Success favors the prepared, says Martina Pavlová, director of FAVEA and a graduate of the Loschmidt Laboratories

Martina Pavlová is a successful graduate of the Faculty of Science of Masaryk University. She currently works as the CEO of the Czech company FAVEA a.s., which with its hundred employees focuses on the development and production of food supplements.

19 Feb 2024 Šárka Nevolová

Martina visited Loschmidt Laboratories in November 2023. She is the first one from the left in the photo, towards the right Zbyněk Prokop, Martina Damborská, and Šárka Nevolová from the Loschmidt Laboratories.

Martina, what did you gain from your studies at Masaryk University? How did you go from studying biology and mathematics to science and then to running a large company?

Studying at the university has brought two benefits to my life. The knowledge of biology and chemistry gained during my undergraduate studies and the professional knowledge gained during my specialization in my doctoral studies enabled me to understand the context and connect partial pieces of information into a whole. This is very important in science itself and also in professional employment outside of science, for me in the management of the company. Context will allow you to see things from a higher perspective, and this is essential for further development, both strategic and creative. Secondly, my studies have taught me not to be intimidated by obstacles, not to stop at the first failure, but to look for other paths. I certainly wouldn't have been able to handle that so naturally without my studies.

I wouldn't change my field of study, even though my original plans were different. I tried to study pharmacy, but I did not succeed in the admission procedure. Eventually, I got into a pharmaceutical company through my studies in the program with a view to Education and Environmental Chemistry at RECETOX.

What do you like to remember from your doctoral studies in the Loschmidt Laboratories?

What I remember most is the great teamwork and huge motivation of the whole team, enthusiasm for work, and finding answers to new questions. In the private sector, this enthusiasm is lacking among many employees. My goal is to have as many motivated people as possible in our company who want to work for the company and overcome the obstacles that come.

Did you take part in any internships abroad during your studies? And if so, what did such a stay give you?

Loschmidt Laboratories has several active international collaborations, and thanks to that I had the opportunity to travel and get to know how it works somewhere else. This experience enriched me not only professionally, but also gained a certain perspective. I spent two years at Tohoku University in Japan during my doctoral studies. My research internship in Groningen, the Netherlands, was also a strong experience. Here I was very impressed by how universities and laboratories cooperate with the private sector and how they approach the applied results that are transferred to the real world of business. At that time, a spark burned in me that my next path would not consist of basic research, but I would like to look for a connection with industry. And then it was just a small step to FAVEA, which develops and brings new technologies for processing various active ingredients.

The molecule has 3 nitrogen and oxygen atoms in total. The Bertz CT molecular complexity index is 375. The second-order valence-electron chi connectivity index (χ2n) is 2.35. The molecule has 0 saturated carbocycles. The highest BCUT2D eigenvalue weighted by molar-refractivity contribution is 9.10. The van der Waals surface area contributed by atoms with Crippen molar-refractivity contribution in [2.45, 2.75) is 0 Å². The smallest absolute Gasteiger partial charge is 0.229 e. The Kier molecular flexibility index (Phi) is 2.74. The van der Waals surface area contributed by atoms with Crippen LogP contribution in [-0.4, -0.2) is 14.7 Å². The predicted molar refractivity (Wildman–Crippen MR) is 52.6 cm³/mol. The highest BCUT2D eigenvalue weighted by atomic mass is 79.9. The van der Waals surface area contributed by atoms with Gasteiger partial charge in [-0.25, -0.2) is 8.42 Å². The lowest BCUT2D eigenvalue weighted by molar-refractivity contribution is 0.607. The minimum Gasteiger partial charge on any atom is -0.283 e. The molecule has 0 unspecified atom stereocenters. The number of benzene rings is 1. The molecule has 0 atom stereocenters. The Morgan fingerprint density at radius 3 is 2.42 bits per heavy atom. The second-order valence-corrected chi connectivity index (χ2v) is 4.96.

You may have found in practice that you may have lacked some of the necessary skills. Where would you see the biggest shortcomings of your university education?

While at the university (in the Loschmidt Laboratories) people were strongly motivated, a large part of my work in the company is working with people, and perceiving people, including their strengths and weaknesses. It is necessary to motivate them, give feedback on the work done, and their behavior, and pay attention to interpersonal relationships in teams. I missed the targeted development of soft skills during my studies. I would also criticize the narrow outlook of some university departments, which is not the case of the Loschmidt Laboratories. It is important to be open to the competitive environment, and to follow trends that are happening on a global scale, and not only in the Czech Republic. It is necessary to keep up with the times, and this is a great task for the entire Czech education system.

Do you have any advice for students who want to be successful in their field?

It is said that success favors the prepared. But it's important to think about what preparedness is. I don't think anyone is born successful. It is necessary to work on yourself constantly and improve in what you want to be successful at. We must not neglect our lesser strengths either. It is important to work with limitations, even if it is not easy, not to be afraid and not to give up at the first failures.

And one last question – do you still have time for your hobbies and family with your workload?

Yes, I have. Time is a well-known quantity for me, it is given. I have a job, a family, and two children. When I leave work, I switch to the role of a mother and try to be a guide for the children's lives. Gradually, I also realized that I can't wait until I have time for my hobbies. I need hobbies to be in an optimal mood and condition – sports to discharge energy and silence in nature to calm down and give strength for further decision-making and motivation.

Martina, thank you for the interview and I wish you a lot of success and satisfaction in your professional and personal life.

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